It is interesting to see the history of the tunneling and the way the industry has evolved to address some of the challenges that are unique to underground construction. Through the years, the advent of the Differing Site Conditions clause, Geotechnical Baseline Reports and Dispute Review Boards have helped to create a more equitable contracting atmosphere that, in most cases, increases the chances of successful completion of the project.
Today, we are seeing the increased use of risk registers and the cost and scheduling models to help identify and mitigate potential problems before they happen. The UCA of SME recently published its “Guidelines for Improved Risk Management” (available free for download here) that outlines best practices in risk management, as well as the roles of the various parties involved in a tunneling project.
In the April 2017 issue of TBM: Tunnel Business Magazine, we are happy to present information from some of the leading experts in the field discussing these topics. In “Reflections on Differing Site Conditions (or, Why I Believe That Mother Nature Is a Bitch),” Dr. Gary Brierley reflects on his 45 years of experience in the industry. In the article, he describes how tunneling projects differ from “vertical” projects and discusses the ground conditions that exert the most influence on tunneling projects – groundwater, gravity and boulders.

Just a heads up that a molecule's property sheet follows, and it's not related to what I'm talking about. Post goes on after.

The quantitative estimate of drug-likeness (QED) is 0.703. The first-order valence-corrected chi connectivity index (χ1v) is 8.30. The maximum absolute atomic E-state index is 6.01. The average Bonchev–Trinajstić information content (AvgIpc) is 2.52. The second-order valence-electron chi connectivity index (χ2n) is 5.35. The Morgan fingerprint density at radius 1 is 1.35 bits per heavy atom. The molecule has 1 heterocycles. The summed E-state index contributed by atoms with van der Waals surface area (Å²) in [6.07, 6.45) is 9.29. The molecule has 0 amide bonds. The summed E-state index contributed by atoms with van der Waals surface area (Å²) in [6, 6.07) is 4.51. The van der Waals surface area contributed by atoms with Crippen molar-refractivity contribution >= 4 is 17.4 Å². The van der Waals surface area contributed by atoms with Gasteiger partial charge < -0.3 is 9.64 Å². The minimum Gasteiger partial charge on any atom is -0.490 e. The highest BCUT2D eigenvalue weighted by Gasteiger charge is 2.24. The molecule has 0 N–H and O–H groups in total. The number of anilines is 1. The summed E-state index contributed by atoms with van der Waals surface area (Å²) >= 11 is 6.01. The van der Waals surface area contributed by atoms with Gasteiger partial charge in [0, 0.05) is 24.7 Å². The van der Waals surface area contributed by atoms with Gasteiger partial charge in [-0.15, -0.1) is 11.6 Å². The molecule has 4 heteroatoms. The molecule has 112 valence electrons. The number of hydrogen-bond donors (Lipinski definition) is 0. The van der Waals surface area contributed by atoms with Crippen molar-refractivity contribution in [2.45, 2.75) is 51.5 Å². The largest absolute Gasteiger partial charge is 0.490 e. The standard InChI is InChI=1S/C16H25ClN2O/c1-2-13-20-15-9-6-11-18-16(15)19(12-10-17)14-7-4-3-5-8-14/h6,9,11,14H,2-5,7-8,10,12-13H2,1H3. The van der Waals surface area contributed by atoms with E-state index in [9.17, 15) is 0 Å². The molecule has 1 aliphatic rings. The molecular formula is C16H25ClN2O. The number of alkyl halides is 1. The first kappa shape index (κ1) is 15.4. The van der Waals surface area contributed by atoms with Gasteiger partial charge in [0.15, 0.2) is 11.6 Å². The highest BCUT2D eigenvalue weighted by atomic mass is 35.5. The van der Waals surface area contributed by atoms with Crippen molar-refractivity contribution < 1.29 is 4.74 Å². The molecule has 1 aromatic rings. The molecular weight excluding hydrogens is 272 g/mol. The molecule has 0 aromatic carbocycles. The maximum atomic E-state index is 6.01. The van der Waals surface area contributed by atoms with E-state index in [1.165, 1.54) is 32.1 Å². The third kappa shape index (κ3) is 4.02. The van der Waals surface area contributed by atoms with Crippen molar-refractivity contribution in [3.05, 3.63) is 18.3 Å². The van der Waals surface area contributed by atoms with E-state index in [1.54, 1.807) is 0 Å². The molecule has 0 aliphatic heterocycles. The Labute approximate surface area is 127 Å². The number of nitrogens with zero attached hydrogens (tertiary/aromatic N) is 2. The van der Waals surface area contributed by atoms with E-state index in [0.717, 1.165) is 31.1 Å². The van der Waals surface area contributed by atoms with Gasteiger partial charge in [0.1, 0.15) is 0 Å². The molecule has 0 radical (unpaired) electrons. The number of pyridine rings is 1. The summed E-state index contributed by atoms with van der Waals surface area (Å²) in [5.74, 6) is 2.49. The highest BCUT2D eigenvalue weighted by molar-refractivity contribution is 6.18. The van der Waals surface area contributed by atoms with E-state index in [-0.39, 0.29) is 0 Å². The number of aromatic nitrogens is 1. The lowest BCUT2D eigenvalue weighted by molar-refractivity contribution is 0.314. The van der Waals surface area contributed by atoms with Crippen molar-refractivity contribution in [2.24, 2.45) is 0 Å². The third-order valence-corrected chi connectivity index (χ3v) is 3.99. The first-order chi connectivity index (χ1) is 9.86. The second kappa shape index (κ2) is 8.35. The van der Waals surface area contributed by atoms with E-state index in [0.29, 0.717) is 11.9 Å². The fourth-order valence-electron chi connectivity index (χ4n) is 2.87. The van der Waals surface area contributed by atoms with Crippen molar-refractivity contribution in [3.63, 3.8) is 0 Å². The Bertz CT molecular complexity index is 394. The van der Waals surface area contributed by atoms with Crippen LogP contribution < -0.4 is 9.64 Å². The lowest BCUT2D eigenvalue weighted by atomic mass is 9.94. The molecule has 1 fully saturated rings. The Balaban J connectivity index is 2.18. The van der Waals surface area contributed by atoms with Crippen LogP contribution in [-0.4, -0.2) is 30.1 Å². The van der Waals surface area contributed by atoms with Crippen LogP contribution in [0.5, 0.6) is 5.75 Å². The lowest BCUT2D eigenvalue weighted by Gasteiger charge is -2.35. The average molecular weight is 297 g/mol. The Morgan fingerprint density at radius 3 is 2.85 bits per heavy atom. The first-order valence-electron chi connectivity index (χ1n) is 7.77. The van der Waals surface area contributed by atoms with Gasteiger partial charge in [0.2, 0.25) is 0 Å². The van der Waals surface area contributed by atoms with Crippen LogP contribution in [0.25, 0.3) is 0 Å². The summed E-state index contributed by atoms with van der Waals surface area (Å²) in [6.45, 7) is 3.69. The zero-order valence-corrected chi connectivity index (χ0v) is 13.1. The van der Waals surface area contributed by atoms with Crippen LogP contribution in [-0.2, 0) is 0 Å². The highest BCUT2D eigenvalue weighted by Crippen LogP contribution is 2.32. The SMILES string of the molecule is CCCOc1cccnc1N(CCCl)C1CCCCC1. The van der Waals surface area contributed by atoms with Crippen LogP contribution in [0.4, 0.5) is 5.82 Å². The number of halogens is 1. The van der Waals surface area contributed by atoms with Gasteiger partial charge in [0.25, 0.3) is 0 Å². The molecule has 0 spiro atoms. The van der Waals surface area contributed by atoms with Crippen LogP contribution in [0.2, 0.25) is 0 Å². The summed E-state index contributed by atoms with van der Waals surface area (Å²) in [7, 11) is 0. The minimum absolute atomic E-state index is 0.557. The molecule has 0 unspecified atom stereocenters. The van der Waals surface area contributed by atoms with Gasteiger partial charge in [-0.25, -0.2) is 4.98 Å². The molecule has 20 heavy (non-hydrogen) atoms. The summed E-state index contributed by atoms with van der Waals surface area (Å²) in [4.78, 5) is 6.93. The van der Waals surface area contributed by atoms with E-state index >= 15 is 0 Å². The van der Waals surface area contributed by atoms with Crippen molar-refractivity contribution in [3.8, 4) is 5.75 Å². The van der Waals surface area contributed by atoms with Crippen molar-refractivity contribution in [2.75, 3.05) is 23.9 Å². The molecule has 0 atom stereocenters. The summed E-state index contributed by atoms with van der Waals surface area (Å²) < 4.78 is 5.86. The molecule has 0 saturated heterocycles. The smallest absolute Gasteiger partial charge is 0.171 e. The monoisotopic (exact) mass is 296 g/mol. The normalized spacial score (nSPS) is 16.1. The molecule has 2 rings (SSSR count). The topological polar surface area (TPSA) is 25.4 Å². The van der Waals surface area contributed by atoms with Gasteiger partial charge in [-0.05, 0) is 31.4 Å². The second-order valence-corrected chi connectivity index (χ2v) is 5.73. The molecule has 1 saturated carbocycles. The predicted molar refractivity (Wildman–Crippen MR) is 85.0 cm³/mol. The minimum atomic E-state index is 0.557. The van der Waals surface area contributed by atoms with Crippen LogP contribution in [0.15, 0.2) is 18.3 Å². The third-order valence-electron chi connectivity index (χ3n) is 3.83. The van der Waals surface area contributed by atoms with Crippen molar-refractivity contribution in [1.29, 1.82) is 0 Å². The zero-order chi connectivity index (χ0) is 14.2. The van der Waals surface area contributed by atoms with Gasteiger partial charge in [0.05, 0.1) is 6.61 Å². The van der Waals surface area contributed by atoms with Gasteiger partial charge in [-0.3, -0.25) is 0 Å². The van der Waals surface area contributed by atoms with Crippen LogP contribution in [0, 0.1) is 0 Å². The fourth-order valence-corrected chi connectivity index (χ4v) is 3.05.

The DSC clause has been around since 1926, making Dispute Review Boards (DRBs) a relative newcomer. The first DRB was utilized for the construction of the second bore of the Eisenhower Tunnel in Colorado in 1976 as a remedy for the rising number of disputes on large, complex infrastructure projects. In this issue, Bob Smith, a lawyer specializing in construction disputes, provides commentary on the past, present and future of DRBs for underground construction. It is interesting to note his concern that the increasing number of mega-projects – and the resultant increasing cost of potential claims – may minimize the impact of a DRB because the stakes are simply too high.
Finally in the April issue, we have a Q&A with Bob Goodfellow, who with Joe O’Carroll, authored the UCA Guidelines for Improved Risk Management. The Guidelines are basically the U.S. version of the British Tunnelling Society “Joint Code of Practice for Risk Management of Tunnel Works in the UK” (published in 2003) and the International Tunnelling Insurance Group’s “Code of Practice for Risk Management of Tunnel Works” (published in 2006). These documents were in the wake of several large claims that forced insurance companies to take a more proactive role in contract development.
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While these tools and guidelines have helped to slow the amount of claims related to tunneling projects, there is no perfect approach. Using a combination of best practices is an important step, but open dialogue and using the mitigation tools as intended are equally as important. If all parties are not on the same page, then the suite of dispute resolution and risk mitigation tools lose their effectiveness.
The industry has come a long way in terms of its approach to contract equitably, but many pitfalls still exist, and the ever-evolving nature of the industry – notably larger, more complex projects in challenging ground – brings new challenges with it.